Although airway blockage was more common in obese subjects, it was not always obvious if this was a true sign of lung illness. For a study, researchers investigated the identification of obesity-induced airway blockage in obese people with healthy lungs by a deliberate increase in end-expiratory lung capacity.

There were 23 participants of normal weight and 66 obese people with healthy lungs in the main research population. To record and quantify breathing loops in terms of specific airway resistance at both typical and purposefully raised end-expiratory lung volumes. A shutter move was used to record the loudness change.

In 11 of the 66 obese patients, the voluntarily increased lung capacity substantially decreased expiratory airway resistance. The decrease was also plainly discernible in the breathing loops and could be measured by a change in total expiratory resistance (sRtEX) of >1 kPa*s. All resistance metrics changed, but sRtEX changed the most. The change in lung capacity had little to no impact on the loops of patients who were of normal weight. Additionally, partial measurements taken of five obese COPD patients indicated a decrease in resistance but no change in airway blockage.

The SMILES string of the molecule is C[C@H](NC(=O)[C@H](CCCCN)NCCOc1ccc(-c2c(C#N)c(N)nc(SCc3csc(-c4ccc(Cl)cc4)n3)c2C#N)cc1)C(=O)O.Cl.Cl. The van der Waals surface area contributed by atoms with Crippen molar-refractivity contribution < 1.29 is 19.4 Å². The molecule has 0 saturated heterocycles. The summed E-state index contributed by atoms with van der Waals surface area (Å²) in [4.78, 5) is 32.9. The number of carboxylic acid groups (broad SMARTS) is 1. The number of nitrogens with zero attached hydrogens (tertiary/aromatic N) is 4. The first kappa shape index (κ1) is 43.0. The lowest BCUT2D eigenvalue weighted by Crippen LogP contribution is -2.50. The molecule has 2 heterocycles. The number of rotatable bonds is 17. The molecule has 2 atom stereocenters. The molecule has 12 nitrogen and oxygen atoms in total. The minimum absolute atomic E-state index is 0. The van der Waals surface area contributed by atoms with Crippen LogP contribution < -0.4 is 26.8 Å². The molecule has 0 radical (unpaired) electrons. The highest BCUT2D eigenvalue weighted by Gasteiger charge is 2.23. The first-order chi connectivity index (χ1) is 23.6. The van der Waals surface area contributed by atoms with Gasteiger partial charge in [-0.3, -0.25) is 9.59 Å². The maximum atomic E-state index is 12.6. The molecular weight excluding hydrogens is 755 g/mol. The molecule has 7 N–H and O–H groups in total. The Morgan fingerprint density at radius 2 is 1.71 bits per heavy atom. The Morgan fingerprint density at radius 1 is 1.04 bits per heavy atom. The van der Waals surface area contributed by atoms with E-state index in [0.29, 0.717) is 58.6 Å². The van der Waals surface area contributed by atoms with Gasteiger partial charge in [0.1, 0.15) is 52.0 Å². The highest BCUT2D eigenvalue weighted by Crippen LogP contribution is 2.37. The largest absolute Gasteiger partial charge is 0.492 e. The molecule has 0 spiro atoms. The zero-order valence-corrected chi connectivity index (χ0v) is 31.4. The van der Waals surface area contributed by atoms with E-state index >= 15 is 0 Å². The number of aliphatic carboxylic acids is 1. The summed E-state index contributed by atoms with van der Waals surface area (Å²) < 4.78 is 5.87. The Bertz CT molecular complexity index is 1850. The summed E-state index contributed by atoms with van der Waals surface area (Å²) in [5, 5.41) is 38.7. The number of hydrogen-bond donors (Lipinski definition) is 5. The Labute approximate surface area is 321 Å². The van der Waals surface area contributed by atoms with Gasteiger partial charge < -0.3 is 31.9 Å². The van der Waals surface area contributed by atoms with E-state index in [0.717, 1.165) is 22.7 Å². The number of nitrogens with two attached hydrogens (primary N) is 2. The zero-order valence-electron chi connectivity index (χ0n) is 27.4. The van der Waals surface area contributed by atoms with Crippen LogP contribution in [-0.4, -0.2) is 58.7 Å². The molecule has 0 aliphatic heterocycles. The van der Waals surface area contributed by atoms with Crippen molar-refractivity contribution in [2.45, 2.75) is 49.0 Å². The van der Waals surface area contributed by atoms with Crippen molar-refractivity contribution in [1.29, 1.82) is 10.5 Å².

The suggested breathing technique was easy to use and made it possible to identify airway blockage brought on by obesity both quantitatively and qualitatively. It might lessen the possibility of overtreating obese individuals and misdiagnosing them.